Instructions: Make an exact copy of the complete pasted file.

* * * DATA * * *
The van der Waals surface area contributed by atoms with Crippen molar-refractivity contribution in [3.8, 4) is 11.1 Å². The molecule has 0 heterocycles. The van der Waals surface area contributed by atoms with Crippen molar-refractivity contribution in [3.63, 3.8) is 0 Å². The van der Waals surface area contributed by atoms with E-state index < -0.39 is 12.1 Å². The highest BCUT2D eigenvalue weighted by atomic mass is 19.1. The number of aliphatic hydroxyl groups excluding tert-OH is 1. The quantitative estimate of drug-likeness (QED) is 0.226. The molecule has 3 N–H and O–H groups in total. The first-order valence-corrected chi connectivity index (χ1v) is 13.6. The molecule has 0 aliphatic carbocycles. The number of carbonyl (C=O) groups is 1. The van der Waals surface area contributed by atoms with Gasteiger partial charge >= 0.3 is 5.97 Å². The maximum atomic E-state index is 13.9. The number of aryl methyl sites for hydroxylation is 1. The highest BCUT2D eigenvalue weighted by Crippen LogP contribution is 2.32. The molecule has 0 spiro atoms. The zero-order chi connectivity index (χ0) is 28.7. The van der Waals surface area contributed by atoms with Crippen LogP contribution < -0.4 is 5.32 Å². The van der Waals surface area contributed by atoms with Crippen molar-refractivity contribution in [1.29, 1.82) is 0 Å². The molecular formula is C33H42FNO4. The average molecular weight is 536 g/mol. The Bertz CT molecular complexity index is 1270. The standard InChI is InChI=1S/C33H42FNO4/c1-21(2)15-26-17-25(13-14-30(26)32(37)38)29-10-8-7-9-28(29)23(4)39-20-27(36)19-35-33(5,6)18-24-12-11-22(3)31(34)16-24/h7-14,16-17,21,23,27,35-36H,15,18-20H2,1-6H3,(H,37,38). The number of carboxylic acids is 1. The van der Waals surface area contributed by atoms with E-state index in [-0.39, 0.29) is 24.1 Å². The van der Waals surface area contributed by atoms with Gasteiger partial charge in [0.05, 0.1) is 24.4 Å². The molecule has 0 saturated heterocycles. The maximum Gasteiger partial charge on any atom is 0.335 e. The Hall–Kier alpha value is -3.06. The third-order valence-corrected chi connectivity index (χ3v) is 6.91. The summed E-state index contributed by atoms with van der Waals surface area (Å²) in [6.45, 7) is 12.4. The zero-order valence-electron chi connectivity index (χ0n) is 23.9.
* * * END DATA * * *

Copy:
The van der Waals surface area contributed by atoms with Crippen molar-refractivity contribution in [3.8, 4) is 11.1 Å². The molecule has 0 heterocycles. The van der Waals surface area contributed by atoms with Crippen molar-refractivity contribution in [3.63, 3.8) is 0 Å². The van der Waals surface area contributed by atoms with E-state index < -0.39 is 12.1 Å². The highest BCUT2D eigenvalue weighted by atomic mass is 19.1. The number of aliphatic hydroxyl groups excluding tert-OH is 1. The quantitative estimate of drug-likeness (QED) is 0.226. The molecule has 3 N–H and O–H groups in total. The first-order valence-corrected chi connectivity index (χ1v) is 13.6. The molecule has 0 aliphatic carbocycles. The number of carbonyl (C=O) groups is 1. The van der Waals surface area contributed by atoms with Gasteiger partial charge >= 0.3 is 5.97 Å². The maximum atomic E-state index is 13.9. The number of aryl methyl sites for hydroxylation is 1. The highest BCUT2D eigenvalue weighted by Crippen LogP contribution is 2.32. The molecule has 0 spiro atoms. The zero-order chi connectivity index (χ0) is 28.7. The van der Waals surface area contributed by atoms with Crippen LogP contribution < -0.4 is 5.32 Å². The van der Waals surface area contributed by atoms with Crippen molar-refractivity contribution in [1.29, 1.82) is 0 Å². The molecular formula is C33H42FNO4. The average molecular weight is 536 g/mol. The Bertz CT molecular complexity index is 1270. The standard InChI is InChI=1S/C33H42FNO4/c1-21(2)15-26-17-25(13-14-30(26)32(37)38)29-10-8-7-9-28(29)23(4)39-20-27(36)19-35-33(5,6)18-24-12-11-22(3)31(34)16-24/h7-14,16-17,21,23,27,35-36H,15,18-20H2,1-6H3,(H,37,38). The number of carboxylic acids is 1. The van der Waals surface area contributed by atoms with E-state index in [-0.39, 0.29) is 24.1 Å². The van der Waals surface area contributed by atoms with Gasteiger partial charge in [0.05, 0.1) is 24.4 Å². The molecule has 0 saturated heterocycles. The maximum Gasteiger partial charge on any atom is 0.335 e. The Hall–Kier alpha value is -3.06. The third-order valence-corrected chi connectivity index (χ3v) is 6.91. The summed E-state index contributed by atoms with van der Waals surface area (Å²) in [6.45, 7) is 12.4. The zero-order valence-electron chi connectivity index (χ0n) is 23.9.